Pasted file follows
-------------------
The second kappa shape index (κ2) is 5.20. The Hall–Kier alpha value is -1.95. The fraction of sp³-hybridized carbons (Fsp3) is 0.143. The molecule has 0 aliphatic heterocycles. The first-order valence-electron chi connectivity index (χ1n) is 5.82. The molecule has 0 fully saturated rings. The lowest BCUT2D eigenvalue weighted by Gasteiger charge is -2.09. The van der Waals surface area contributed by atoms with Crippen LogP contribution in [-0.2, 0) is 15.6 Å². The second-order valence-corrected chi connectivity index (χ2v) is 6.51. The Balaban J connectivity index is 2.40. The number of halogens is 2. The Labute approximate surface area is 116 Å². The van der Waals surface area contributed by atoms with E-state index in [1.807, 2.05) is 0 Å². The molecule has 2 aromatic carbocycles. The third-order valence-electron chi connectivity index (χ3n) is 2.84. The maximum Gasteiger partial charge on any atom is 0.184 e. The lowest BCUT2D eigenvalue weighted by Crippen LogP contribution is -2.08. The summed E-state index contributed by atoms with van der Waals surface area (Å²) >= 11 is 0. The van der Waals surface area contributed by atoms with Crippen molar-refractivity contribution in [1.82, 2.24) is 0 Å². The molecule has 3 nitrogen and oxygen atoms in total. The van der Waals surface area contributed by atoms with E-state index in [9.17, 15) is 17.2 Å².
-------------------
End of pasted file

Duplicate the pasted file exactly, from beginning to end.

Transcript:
The second kappa shape index (κ2) is 5.20. The Hall–Kier alpha value is -1.95. The fraction of sp³-hybridized carbons (Fsp3) is 0.143. The molecule has 0 aliphatic heterocycles. The first-order valence-electron chi connectivity index (χ1n) is 5.82. The molecule has 0 fully saturated rings. The lowest BCUT2D eigenvalue weighted by Gasteiger charge is -2.09. The van der Waals surface area contributed by atoms with Crippen LogP contribution in [-0.2, 0) is 15.6 Å². The second-order valence-corrected chi connectivity index (χ2v) is 6.51. The Balaban J connectivity index is 2.40. The number of halogens is 2. The Labute approximate surface area is 116 Å². The van der Waals surface area contributed by atoms with E-state index in [1.807, 2.05) is 0 Å². The molecule has 2 aromatic carbocycles. The third-order valence-electron chi connectivity index (χ3n) is 2.84. The maximum Gasteiger partial charge on any atom is 0.184 e. The lowest BCUT2D eigenvalue weighted by Crippen LogP contribution is -2.08. The summed E-state index contributed by atoms with van der Waals surface area (Å²) >= 11 is 0. The van der Waals surface area contributed by atoms with Crippen molar-refractivity contribution in [1.82, 2.24) is 0 Å². The molecule has 3 nitrogen and oxygen atoms in total. The van der Waals surface area contributed by atoms with E-state index in [9.17, 15) is 17.2 Å².